I graduated a year early from high-school and attended Wellesley in the class of 1990. No women in my family had a college degree. Missing college was the single most tragic loss for my Mother. She wanted to be a doctor. So, with all the pressure of generations of corked ambition and no idea how college, privilege and leadership worked: I arrived.

My first room and roommate, my first college job, course selection and first year experience. I hollowed myself into a shell that was tuned only to observe what the normal girls did. It was impenetrable. I was a mute kitten flying down the rapids.

Then the First-year dean saved me, she plucked me out of the roiling white water. I waited for my mandatory appointment, which I did not want. I was very busy! While waiting, I played with the dean’s new black lab puppy. She talked with me kindly, made college seem very straight forward, and invited me to be her dog walker for my college job. In retrospect, I think it was to keep an eye on me.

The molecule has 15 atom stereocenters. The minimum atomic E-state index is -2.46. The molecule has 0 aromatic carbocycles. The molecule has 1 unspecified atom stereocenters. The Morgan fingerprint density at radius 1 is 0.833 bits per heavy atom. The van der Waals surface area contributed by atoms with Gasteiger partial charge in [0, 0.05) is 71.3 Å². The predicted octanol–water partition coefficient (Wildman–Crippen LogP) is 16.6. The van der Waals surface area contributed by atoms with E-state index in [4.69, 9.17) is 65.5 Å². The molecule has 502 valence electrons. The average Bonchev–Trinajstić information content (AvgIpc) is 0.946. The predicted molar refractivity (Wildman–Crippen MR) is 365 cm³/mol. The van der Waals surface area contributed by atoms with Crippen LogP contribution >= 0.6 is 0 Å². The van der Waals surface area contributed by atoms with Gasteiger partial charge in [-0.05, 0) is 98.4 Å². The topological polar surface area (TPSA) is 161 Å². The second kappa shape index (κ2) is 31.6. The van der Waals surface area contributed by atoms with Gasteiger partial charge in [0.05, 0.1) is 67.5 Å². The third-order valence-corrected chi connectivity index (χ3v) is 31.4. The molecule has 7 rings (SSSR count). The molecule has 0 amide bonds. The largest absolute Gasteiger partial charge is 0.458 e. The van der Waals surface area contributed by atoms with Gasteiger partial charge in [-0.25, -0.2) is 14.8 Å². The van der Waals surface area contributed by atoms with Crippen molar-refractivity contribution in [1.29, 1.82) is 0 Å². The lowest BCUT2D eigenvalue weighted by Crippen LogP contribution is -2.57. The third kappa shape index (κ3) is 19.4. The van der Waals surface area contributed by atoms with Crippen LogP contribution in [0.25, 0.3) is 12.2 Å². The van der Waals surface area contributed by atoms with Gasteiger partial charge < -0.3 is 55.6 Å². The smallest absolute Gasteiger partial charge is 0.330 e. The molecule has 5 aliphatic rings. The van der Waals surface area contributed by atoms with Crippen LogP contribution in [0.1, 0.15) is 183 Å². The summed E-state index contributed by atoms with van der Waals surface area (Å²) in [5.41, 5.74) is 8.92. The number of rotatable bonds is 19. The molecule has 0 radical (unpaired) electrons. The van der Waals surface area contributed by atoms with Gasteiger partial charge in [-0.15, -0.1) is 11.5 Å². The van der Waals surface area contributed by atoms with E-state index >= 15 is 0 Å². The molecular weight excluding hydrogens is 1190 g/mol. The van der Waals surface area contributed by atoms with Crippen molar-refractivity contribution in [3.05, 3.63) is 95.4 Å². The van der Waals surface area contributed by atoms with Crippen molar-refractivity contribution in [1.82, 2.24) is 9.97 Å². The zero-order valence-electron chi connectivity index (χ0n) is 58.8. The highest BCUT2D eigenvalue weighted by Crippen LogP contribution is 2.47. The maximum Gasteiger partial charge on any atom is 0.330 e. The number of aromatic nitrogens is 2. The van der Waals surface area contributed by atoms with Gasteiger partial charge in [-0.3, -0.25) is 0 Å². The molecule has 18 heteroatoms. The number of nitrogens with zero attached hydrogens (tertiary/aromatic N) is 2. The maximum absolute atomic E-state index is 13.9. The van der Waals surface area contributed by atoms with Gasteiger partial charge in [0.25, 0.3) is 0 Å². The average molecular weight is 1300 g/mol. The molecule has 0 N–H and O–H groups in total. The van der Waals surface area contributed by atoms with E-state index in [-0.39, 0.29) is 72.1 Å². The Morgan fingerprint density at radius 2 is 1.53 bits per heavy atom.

That was fortunate because my mother died during my junior year. I hid her illness from friends and school, but finally landed three days after the funeral with no way to complete my mid-year work. I talked to my academic adviser, who immediately called the dean and the Wellesley machine moved to catch me. I cried for the first time in the dean’s office. All my exams and papers were moved out 6 weeks. My house mother made me dinner, checked in daily and the president wrote me a sympathy note. The campus minister met with me.

Although I am now a board member for the Wellesley in Washington Club. My connection to the college came late. I really did not fit in when I was at Wellesley, I was too poor, too anxious, and the death of my mother alienated me from typical college experience. Had I attended any other college I likely would not have graduated. Wellesley has the capacity for kindness and the 125 + year experience educating young women. I felt the arms of the college steering me and protecting me.